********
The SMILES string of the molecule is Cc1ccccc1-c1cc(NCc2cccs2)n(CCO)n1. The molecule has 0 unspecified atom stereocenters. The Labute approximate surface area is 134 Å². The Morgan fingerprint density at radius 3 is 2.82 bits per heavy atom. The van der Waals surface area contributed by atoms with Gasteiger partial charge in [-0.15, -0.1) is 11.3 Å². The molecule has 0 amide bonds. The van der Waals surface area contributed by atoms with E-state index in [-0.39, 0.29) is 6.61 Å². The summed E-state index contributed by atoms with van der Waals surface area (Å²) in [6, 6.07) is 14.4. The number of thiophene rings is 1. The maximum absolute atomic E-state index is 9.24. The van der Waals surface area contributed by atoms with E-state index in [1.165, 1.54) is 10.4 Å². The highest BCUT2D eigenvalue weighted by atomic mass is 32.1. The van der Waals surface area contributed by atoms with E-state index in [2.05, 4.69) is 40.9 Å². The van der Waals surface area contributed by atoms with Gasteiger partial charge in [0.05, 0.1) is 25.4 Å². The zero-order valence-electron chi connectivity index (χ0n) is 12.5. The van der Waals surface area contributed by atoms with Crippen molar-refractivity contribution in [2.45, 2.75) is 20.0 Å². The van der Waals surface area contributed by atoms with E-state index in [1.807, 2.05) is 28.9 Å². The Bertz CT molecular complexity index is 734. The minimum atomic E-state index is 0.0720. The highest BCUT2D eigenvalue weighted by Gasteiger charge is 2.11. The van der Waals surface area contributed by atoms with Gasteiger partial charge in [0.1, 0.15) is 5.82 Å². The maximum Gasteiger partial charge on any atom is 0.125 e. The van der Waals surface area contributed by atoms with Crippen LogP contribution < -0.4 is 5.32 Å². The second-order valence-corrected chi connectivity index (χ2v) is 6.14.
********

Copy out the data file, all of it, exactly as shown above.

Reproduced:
The SMILES string of the molecule is Cc1ccccc1-c1cc(NCc2cccs2)n(CCO)n1. The molecule has 0 unspecified atom stereocenters. The Labute approximate surface area is 134 Å². The Morgan fingerprint density at radius 3 is 2.82 bits per heavy atom. The van der Waals surface area contributed by atoms with Gasteiger partial charge in [-0.15, -0.1) is 11.3 Å². The molecule has 0 amide bonds. The van der Waals surface area contributed by atoms with E-state index in [-0.39, 0.29) is 6.61 Å². The summed E-state index contributed by atoms with van der Waals surface area (Å²) in [6, 6.07) is 14.4. The number of thiophene rings is 1. The maximum absolute atomic E-state index is 9.24. The van der Waals surface area contributed by atoms with E-state index in [1.165, 1.54) is 10.4 Å². The highest BCUT2D eigenvalue weighted by atomic mass is 32.1. The van der Waals surface area contributed by atoms with E-state index in [2.05, 4.69) is 40.9 Å². The van der Waals surface area contributed by atoms with Gasteiger partial charge in [0.05, 0.1) is 25.4 Å². The zero-order valence-electron chi connectivity index (χ0n) is 12.5. The van der Waals surface area contributed by atoms with Crippen molar-refractivity contribution in [2.45, 2.75) is 20.0 Å². The van der Waals surface area contributed by atoms with E-state index in [1.807, 2.05) is 28.9 Å². The Bertz CT molecular complexity index is 734. The minimum atomic E-state index is 0.0720. The highest BCUT2D eigenvalue weighted by Gasteiger charge is 2.11. The van der Waals surface area contributed by atoms with Gasteiger partial charge in [0.1, 0.15) is 5.82 Å². The maximum Gasteiger partial charge on any atom is 0.125 e. The van der Waals surface area contributed by atoms with Crippen LogP contribution < -0.4 is 5.32 Å². The second-order valence-corrected chi connectivity index (χ2v) is 6.14.